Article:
Church Supports Call for Constitutional Amendment

“Church Supports Call for Constitutional Amendment,” Ensign, July 2006, 74

Church Supports Call for Constitutional Amendment

In April Church leaders added their voices to those of the leaders of many other religions in support of an amendment to the Constitution of the United States to protect and preserve the institution of marriage between a man and a woman.

“We take the unprecedented stand of uniting to call for a constitutional amendment to establish a uniform national definition of marriage as the exclusive union of one man and one woman,” states a letter signed by American religious leaders, including Elder Russell M. Nelson of the Quorum of the Twelve Apostles. “We are convinced that this is the only measure that will adequately protect marriage from those who would circumvent the legislative process and force a redefinition of it on the whole of our society” (“A Letter from America’s Religious Leaders in Defense of Marriage,” http://www.religiouscoalitionformarriage.org).

The doctrine of the Church affirms marriage between a man and a woman, and it opposes same-gender unions and any other sexual relations outside of marriage.

“The union of husband and wife assures perpetuation of the race and provides a divinely ordained setting for the nurturing and teaching of children,” stated a news release based on a letter dated February 1, 1994, from the First Presidency to priesthood leaders. “This sacred family setting, with father and mother and children firmly committed to each other and to righteous living, offers the best hope for avoiding many of the ills that afflict society.”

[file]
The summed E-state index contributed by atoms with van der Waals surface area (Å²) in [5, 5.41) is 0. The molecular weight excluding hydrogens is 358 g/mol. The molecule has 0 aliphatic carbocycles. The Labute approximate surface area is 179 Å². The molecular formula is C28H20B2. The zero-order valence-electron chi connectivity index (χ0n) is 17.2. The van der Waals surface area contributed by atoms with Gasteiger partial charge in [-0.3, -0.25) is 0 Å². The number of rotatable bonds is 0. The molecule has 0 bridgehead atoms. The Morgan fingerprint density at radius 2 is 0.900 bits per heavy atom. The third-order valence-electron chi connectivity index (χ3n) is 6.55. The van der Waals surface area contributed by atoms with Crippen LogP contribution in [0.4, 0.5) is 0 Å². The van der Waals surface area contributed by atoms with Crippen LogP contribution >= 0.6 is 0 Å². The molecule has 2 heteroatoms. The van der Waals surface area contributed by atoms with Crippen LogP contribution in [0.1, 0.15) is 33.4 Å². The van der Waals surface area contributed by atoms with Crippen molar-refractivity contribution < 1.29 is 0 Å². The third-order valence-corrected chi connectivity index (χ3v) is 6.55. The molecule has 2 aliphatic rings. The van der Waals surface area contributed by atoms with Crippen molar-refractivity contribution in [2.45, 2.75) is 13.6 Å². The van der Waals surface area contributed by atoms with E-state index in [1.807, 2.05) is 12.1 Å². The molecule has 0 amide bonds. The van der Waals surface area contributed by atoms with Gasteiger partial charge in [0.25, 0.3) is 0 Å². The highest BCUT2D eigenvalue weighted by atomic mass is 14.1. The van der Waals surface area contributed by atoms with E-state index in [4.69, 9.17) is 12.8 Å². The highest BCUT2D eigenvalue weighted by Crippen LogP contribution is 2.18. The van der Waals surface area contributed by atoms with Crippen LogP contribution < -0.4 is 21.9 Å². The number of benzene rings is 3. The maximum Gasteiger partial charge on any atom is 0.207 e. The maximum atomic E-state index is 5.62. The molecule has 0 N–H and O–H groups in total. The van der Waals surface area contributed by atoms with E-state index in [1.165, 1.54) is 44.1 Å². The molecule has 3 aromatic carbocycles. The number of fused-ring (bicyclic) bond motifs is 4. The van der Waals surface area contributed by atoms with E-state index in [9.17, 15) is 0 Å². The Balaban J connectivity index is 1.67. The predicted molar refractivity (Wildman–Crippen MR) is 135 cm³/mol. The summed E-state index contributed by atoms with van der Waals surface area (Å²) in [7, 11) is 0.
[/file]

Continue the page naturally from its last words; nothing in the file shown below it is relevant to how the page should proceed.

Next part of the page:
“The Family: A Proclamation to the World” states, “We call upon responsible citizens and officers of government everywhere to promote those measures designed to maintain and strengthen the family as the fundamental unit of society” (Ensign, Nov. 1995, 102).

Because national campaigns on moral, social, or political issues often become divisive, the Church urges those who participate in public debate to be respectful of others.

“We can and do work with those of other religions in various undertakings in the everlasting fight against social evils which threaten the treasured values which are so important to all of us,” President Hinckley said in April 1998 general conference. “These people are not of our faith, but they are our friends, neighbors, and co-workers in a variety of causes. We are pleased to lend our strength to their efforts. But in all of this there is no doctrinal compromise. There need not be and must not be on our part. But there is a degree of fellowship as we labor together” (“We Bear Witness of Him,” Ensign, May 1998, 4–5).

The Church has previously issued two statements in support of a constitutional amendment on marriage—on July 7, 2004, and on October 19, 2004.

The October 2004 First Presidency statement reads: “We of The Church of Jesus Christ of Latter-day Saints reach out with understanding and respect for individuals who are attracted to those of the same gender. We realize there may be great loneliness in their lives but there must also be recognition of what is right before the Lord.

“As a doctrinal principle, based on sacred scripture, we affirm that marriage between a man and a woman is essential to the Creator’s plan for the eternal destiny of His children. The powers of procreation are to be exercised only between a man and a woman lawfully wedded as husband and wife.

“Any other sexual relations, including those between persons of the same gender, undermine the divinely created institution of the family. The Church accordingly favors measures that define marriage as the union of a man and a woman and that do not confer legal status on any other sexual relationship.”